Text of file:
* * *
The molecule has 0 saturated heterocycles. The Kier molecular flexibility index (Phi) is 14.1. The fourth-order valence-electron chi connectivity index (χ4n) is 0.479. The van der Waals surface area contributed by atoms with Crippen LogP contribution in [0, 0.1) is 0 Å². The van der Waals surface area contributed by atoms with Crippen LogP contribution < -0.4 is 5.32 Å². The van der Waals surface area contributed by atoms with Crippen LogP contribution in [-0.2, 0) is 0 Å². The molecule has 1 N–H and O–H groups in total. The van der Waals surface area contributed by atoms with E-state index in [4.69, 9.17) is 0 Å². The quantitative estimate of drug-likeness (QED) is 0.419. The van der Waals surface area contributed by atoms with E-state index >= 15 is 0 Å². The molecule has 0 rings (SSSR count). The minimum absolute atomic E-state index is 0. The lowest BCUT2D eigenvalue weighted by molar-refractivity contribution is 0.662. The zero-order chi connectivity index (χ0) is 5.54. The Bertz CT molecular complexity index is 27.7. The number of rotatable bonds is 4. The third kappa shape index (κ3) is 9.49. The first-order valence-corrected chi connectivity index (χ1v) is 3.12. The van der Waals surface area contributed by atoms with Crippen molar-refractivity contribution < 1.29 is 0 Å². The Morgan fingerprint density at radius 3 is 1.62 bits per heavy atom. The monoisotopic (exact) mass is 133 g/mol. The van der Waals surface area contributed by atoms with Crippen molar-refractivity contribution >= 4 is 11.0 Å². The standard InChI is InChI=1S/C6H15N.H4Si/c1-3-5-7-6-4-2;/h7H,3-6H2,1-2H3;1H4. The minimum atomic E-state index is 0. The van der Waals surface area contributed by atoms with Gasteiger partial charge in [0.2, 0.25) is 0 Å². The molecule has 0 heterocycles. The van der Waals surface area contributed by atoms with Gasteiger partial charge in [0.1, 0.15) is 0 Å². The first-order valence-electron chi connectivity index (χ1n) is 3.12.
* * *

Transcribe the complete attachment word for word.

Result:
The molecule has 0 saturated heterocycles. The Kier molecular flexibility index (Phi) is 14.1. The fourth-order valence-electron chi connectivity index (χ4n) is 0.479. The van der Waals surface area contributed by atoms with Crippen LogP contribution in [0, 0.1) is 0 Å². The van der Waals surface area contributed by atoms with Crippen LogP contribution < -0.4 is 5.32 Å². The van der Waals surface area contributed by atoms with Crippen LogP contribution in [-0.2, 0) is 0 Å². The molecule has 1 N–H and O–H groups in total. The van der Waals surface area contributed by atoms with E-state index in [4.69, 9.17) is 0 Å². The quantitative estimate of drug-likeness (QED) is 0.419. The van der Waals surface area contributed by atoms with E-state index >= 15 is 0 Å². The molecule has 0 rings (SSSR count). The minimum absolute atomic E-state index is 0. The lowest BCUT2D eigenvalue weighted by molar-refractivity contribution is 0.662. The zero-order chi connectivity index (χ0) is 5.54. The Bertz CT molecular complexity index is 27.7. The number of rotatable bonds is 4. The third kappa shape index (κ3) is 9.49. The first-order valence-corrected chi connectivity index (χ1v) is 3.12. The van der Waals surface area contributed by atoms with Crippen molar-refractivity contribution < 1.29 is 0 Å². The Morgan fingerprint density at radius 3 is 1.62 bits per heavy atom. The monoisotopic (exact) mass is 133 g/mol. The van der Waals surface area contributed by atoms with Crippen molar-refractivity contribution >= 4 is 11.0 Å². The standard InChI is InChI=1S/C6H15N.H4Si/c1-3-5-7-6-4-2;/h7H,3-6H2,1-2H3;1H4. The minimum atomic E-state index is 0. The van der Waals surface area contributed by atoms with Gasteiger partial charge in [0.2, 0.25) is 0 Å². The molecule has 0 heterocycles. The van der Waals surface area contributed by atoms with Gasteiger partial charge in [0.1, 0.15) is 0 Å². The first-order valence-electron chi connectivity index (χ1n) is 3.12.